• Injury to International Trade and Investment
    • Exchange rate risk
        • But forward markets can protect traders against foreign exchange risk.
        • International investments face greater uncertainty about payoffs denominated in home country currency.
  • Uncoordinated Economic Policies
    • Countries can engage in competitive currency depreciations.
    • A large country’s fiscal and monetary policies affect other economies

…aggregate demand, output, and prices become more volatile across countries if policies diverge.

macroeconomic interdependence under floating rate the large country case
Macroeconomic Interdependence Under Floating RateThe Large Country Case
  • Effect of a permanent monetary expansion by US
    • $ depreciates, US output rises
    • Small country’s output may rise or fall.

Its currency appreciates  Its CA and output decrease

US economy expands It sells more to US  Its output rises

  • Effect of a permanent fiscal expansion by US
    • US output rises, US currency appreciates
    • Small country’s output rises

Its currency depreciates  Its CA and output rise

US economy expands  It sells more to US  Its output rises

Large Country => Locomotive

the case against floating exchange rates3
The Case Against Floating Exchange Rates
  • Injury to International Trade and Investment
    • Exchange rate risk
        • But forward markets can protect traders against foreign exchange risk.
        • International investments face greater uncertainty about payoffs denominated in home country currency.
  • Uncoordinated Economic Policies
    • Countries can engage in competitive currency depreciations.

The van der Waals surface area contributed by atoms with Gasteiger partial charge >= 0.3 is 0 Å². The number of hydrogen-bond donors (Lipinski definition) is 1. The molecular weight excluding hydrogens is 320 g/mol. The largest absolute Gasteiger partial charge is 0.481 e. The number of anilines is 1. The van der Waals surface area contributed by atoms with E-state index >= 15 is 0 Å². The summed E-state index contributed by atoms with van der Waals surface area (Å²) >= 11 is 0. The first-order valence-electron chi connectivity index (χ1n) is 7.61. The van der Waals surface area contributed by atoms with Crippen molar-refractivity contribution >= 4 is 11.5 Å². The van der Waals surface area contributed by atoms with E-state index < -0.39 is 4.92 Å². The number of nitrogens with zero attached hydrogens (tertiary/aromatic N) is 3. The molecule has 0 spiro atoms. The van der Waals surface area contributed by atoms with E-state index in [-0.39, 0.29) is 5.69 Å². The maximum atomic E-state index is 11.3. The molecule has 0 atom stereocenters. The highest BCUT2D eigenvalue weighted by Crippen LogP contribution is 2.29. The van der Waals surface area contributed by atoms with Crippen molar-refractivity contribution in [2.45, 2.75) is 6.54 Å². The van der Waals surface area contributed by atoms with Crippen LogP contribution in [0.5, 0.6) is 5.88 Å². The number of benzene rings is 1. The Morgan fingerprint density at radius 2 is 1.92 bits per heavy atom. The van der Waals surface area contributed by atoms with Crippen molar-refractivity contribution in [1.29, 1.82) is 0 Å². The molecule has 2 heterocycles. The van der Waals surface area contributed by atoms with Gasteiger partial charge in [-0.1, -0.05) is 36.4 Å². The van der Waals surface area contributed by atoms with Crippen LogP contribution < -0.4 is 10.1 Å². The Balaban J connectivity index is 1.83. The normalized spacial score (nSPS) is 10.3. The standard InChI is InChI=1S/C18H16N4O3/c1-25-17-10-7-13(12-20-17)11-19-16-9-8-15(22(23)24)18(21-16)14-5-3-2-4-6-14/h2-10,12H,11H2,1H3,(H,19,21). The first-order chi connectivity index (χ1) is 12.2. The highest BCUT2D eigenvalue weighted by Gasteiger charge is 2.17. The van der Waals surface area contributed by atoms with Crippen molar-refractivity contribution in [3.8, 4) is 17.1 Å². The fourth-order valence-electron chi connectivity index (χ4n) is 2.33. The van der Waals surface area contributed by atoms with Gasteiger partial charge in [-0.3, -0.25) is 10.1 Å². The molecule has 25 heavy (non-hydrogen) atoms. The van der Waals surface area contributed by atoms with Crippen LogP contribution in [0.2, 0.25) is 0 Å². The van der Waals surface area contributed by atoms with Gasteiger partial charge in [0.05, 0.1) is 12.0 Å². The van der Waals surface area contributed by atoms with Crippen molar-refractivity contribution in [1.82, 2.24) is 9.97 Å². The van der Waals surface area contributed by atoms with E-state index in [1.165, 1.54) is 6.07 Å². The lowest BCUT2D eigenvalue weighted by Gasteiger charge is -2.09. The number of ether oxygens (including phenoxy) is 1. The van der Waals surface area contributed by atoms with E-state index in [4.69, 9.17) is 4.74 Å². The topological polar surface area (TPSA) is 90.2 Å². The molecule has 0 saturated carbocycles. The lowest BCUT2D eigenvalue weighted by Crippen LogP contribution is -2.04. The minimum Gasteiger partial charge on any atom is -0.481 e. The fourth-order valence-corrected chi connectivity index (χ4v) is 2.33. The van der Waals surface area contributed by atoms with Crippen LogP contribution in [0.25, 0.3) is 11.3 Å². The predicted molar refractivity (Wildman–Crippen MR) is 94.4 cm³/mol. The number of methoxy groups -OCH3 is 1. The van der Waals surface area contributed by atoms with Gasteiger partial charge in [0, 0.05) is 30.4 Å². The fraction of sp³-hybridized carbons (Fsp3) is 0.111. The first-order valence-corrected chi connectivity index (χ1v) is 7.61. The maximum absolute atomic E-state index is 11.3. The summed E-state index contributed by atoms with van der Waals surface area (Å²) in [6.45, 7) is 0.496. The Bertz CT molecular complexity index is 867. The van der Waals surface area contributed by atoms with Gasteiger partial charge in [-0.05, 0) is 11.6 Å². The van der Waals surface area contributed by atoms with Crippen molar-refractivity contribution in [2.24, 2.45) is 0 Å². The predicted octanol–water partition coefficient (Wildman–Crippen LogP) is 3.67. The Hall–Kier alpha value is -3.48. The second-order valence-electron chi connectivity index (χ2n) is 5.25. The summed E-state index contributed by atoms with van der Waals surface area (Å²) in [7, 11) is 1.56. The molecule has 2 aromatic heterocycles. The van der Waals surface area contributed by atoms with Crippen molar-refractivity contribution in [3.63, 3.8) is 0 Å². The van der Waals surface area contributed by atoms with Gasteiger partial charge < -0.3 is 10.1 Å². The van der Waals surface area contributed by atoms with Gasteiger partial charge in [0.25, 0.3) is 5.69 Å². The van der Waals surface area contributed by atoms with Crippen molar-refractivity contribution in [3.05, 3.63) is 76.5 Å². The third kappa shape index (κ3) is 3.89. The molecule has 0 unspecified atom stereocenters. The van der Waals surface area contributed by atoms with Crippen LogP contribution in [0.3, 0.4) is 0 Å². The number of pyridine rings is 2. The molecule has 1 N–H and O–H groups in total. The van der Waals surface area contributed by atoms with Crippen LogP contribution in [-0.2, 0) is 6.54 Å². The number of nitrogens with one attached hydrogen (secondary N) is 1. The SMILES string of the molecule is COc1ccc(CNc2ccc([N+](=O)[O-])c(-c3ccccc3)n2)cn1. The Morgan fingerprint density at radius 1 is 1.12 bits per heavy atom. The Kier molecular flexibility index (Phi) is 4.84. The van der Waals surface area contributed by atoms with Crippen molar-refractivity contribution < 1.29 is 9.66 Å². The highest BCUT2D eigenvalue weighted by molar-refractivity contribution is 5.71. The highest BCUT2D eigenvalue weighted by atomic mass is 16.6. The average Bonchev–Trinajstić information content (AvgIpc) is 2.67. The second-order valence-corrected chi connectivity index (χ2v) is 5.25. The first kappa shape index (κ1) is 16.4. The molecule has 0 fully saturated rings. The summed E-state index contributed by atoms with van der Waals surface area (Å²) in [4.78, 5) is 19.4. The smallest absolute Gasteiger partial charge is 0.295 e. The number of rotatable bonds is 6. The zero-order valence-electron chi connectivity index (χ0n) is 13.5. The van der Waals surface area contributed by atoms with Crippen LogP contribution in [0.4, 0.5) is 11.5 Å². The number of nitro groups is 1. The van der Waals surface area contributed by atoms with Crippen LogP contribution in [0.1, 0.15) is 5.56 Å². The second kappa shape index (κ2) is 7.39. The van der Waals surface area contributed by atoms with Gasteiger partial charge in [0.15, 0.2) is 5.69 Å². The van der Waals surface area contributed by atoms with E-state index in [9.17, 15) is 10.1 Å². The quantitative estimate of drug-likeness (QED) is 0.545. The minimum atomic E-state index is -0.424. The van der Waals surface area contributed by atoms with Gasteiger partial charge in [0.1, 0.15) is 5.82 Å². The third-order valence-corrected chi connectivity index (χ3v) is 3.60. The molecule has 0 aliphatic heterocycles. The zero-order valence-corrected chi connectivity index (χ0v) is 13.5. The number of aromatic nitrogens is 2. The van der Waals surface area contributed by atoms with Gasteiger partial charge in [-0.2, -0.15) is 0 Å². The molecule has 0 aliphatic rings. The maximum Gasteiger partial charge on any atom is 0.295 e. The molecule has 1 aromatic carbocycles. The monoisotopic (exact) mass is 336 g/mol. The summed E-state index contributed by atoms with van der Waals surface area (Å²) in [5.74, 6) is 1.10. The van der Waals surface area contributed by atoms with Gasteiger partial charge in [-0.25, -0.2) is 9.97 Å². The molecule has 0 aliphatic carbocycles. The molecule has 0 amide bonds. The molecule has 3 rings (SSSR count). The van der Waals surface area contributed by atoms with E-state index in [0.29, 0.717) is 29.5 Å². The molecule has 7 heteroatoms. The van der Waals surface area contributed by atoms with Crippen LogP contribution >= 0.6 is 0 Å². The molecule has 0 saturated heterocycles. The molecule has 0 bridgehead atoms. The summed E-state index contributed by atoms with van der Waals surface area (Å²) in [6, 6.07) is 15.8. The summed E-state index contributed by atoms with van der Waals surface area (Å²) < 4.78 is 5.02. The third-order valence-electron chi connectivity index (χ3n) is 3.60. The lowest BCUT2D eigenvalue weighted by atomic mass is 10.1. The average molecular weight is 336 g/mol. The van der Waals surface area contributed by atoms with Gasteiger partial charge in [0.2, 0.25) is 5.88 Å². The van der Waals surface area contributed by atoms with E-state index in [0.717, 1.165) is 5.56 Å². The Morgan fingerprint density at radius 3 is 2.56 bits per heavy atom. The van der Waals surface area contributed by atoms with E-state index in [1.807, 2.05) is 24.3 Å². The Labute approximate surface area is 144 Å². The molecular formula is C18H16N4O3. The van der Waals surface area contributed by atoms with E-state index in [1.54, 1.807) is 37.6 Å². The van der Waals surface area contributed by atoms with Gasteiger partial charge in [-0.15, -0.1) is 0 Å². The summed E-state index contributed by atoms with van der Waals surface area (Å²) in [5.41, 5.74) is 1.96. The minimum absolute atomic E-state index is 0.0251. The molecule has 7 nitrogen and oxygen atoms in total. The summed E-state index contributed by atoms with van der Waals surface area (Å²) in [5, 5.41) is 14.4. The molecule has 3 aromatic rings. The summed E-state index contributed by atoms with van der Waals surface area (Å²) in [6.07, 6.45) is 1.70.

• A large country’s fiscal and monetary policies affect other economies

…aggregate demand, output, and prices become more volatile across countries if policies diverge.

  • Free Float Really Managed Float
    • Fear of depreciation – inflation spiral  intervention
more case against floating exchange rates
More Case Against Floating Exchange Rates
  • Speculation and volatility in the foreign exchange market
    • Expectation of depreciation in short-run
    •  Rush to sell currency
    •  Depreciation in short-run
    • … and recovery to fundamental value in long-run
    • High nominal and real exchange rate volatility under floating
    • Violation of Purchasing Power Parity
    • Disruption of trade ???
nominal and real effective dollar exchange rate indexes 1975 2010 purchasing power parity
Nominal and Real Effective Dollar Exchange Rate Indexes, 1975–2010Purchasing Power Parity???

Source: International Monetary Fund, International Financial Studies.

milestones a floating
Milestones ‘a Floating

Plaza Accord

Louvre Accord

  • Black Monday
  • Japan Bubble
  • S & L Debacle

Berlin Wall Down

  • Maastricht
  • ERM Crisis

Tequila Crisis

Emerging Mkt Boom

East Asia Crisis

  • Contagion
  • LTCM

Dot.com bubble

  • US Capital Inflow
  • US CA Deficit
  • Greenspan Put

Global Savings Glut

  • China rising
  • Developed country aging
  • Reserve buildup
  • Tech slowdown

GlobalHousing

Bubble

  • Leveraging
    • US Saving down

C R I S I S

  • Deleveraging

The Great Recession

Rush to safety

Vietnam Expansion

  • Inflation
  • Commodity price boom

F L O A T I N G

Yom Kippur War

O i l S h o c k

Stop – Go Inflation

  • Recycling petrodollars

America Held Hostage

2nd O i l S h o c k

Volcker Disinflation

  • Twin Deficits
  • Rust Belt
  • Lost Decade